IBM's John E. Kelly III, who looks after "Watson" amongst other things, led this morning's World of Watson keynote with that statement. At first, I didn't take it literally but as he continued his presentation, I realized that he meant exactly what he said, justifiably so. And this is why Cognitive Computing / Watson has captured the imagination and attention of the global business community.

What exactly is "Watson"?

This isn't an easy answer, especially considering my interest in keeping things simple but here it goes.

Whenever something is "digitized" or made "digital", it creates an on-going stream of data like digital footprints that can be collected, measured, analyzed and acted upon. The resulting insights can then inform future decision making which can help folks do more of what's working, less of what isn't.

Given that we're in a time of tremendous acceleration in terms of all things digital, the data generated by digitization and massive amounts of behavioral activity happening within digital environments (i.e. social media) is quickly overwhelming our traditional means of managing and understanding the data.

Enter "Watson".

"Watson" helps businesses make smarter decisions through Cognitive Systems designed to collect, measure and analyze data in ways that were previously not possible. Where things get especially interesting is the learning aspect of the system.

Thanks to machine learning, natural language processing, automation and other areas connected to "Artificial Intelligence"(AI), Watson is trained and then becomes progressively smarter as it recognizes patterns, compares historical data to real-time-data that its monitoring and ultimately generates actionable insights that allow businesses to make better decisions.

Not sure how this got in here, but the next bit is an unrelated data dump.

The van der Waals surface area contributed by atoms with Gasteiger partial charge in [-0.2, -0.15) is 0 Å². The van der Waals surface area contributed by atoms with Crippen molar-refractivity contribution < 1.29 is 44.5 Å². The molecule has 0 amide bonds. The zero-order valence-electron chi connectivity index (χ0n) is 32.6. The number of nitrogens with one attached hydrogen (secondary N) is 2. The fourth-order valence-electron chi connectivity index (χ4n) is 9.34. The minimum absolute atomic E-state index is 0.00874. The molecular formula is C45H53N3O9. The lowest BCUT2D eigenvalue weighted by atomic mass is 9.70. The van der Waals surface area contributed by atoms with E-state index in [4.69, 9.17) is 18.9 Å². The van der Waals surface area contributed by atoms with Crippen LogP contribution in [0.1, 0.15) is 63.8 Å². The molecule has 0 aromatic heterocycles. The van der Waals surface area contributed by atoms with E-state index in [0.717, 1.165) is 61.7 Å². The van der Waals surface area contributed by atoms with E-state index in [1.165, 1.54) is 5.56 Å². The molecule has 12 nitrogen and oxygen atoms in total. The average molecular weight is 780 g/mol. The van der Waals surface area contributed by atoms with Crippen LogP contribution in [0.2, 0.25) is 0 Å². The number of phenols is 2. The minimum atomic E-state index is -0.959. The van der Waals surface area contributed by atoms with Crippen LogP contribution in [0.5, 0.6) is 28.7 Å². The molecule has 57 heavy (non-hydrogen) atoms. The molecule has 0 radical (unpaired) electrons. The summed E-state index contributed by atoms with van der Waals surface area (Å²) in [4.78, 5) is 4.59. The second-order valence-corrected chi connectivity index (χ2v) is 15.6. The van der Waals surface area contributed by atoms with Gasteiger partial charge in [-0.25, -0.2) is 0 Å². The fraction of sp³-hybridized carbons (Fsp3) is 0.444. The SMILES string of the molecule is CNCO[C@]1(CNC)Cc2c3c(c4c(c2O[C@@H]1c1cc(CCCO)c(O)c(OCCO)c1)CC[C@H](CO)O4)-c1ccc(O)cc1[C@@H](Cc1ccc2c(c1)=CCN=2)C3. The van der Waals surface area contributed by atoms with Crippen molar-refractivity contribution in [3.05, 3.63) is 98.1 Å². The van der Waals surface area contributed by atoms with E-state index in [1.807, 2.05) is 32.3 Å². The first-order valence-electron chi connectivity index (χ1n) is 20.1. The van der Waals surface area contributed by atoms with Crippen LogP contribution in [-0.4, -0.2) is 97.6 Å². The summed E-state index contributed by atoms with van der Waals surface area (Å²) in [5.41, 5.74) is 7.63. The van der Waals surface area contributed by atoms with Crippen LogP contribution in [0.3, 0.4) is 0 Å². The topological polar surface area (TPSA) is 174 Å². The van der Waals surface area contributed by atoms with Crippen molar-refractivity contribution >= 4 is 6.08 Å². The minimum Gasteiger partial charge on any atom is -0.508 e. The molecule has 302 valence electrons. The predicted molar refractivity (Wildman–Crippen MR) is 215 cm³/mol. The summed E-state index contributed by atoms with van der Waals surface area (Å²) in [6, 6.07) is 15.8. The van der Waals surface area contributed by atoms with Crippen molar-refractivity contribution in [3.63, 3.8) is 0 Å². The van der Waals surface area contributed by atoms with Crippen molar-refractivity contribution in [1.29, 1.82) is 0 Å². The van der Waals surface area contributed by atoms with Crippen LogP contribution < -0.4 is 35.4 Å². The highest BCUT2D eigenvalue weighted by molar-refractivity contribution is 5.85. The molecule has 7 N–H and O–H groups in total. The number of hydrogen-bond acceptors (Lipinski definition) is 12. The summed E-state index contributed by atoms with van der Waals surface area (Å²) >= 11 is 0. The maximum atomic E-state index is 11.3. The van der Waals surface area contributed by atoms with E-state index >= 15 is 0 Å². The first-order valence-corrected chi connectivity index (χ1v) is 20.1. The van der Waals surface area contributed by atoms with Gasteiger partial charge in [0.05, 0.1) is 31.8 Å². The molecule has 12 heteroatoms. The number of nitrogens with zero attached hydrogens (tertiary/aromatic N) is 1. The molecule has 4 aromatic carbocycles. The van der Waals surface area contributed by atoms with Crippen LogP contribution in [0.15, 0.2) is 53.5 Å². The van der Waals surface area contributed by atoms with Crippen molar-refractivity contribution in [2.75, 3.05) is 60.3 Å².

While I could probably over communicate a bit here and get into the weeds, instead I'll let this awesome 90-second vignette of Woodside, Australia's largest energy company that has leveraged "Watson" to build a cognitive system, speak to the concept further as it does so in a much more creative and engaging way than me rambling on...

My favorite part of the video by far is the quote that personifies "Watson":

"We teach Watson to think like an engineer. Watson teaches us to think like 1000 engineers from 1000 different sources."

This quote, about 60 seconds into the video, encapsulates the power of Cognitive Computing and the impact "Watson" can have to propel businesses through the 4th Industrial Revolution.

As Pepper would say, "wait, there's more"

I would have loved to have figured out a way to incorporate Pepper's"throwing shade" comment at 55 minutes 45 seconds into that video clip in a more natural way but oh well...

An interesting way to think about what's next is to consider the competitive advantages of investing in the embrace of cognitive today.

It probably makes sense to do so while recognizing how early we are in the explosion of data being generated today, the value created by Tech companies over the last decade and the changes in the S&P that reinforce the pace of change we're all experiencing.

There are 3 types of data to consider:

  1. Data you own and is behind your firewall (20% of data today)
  2. Data outside your firewall, primarily unstructured (80% of data today)
  3. Data that's coming, thanks to IoT, sensors etc (projected to double total data available every 12 months)

$2 Trillion in market value created by tech companies over the past decade:

  • 40% of the value created came from new companies
  • 60% of the value created came from existing companies

On average, an S&P company is being replaced EVERY TWO WEEKS.

*LOVED Josh Sutton's (Publicis.Sapient) presentation which is where the last 2 quotes came from*

More to come from me and my massive geek out session with Watson this week but safe to say the following statement is more true today than it was yesterday...

Disrupt yourself or be disrupted.

E: Alec.coughlin@sapientrazorfish.com; T/IG: @Alec_Coughlin

Comment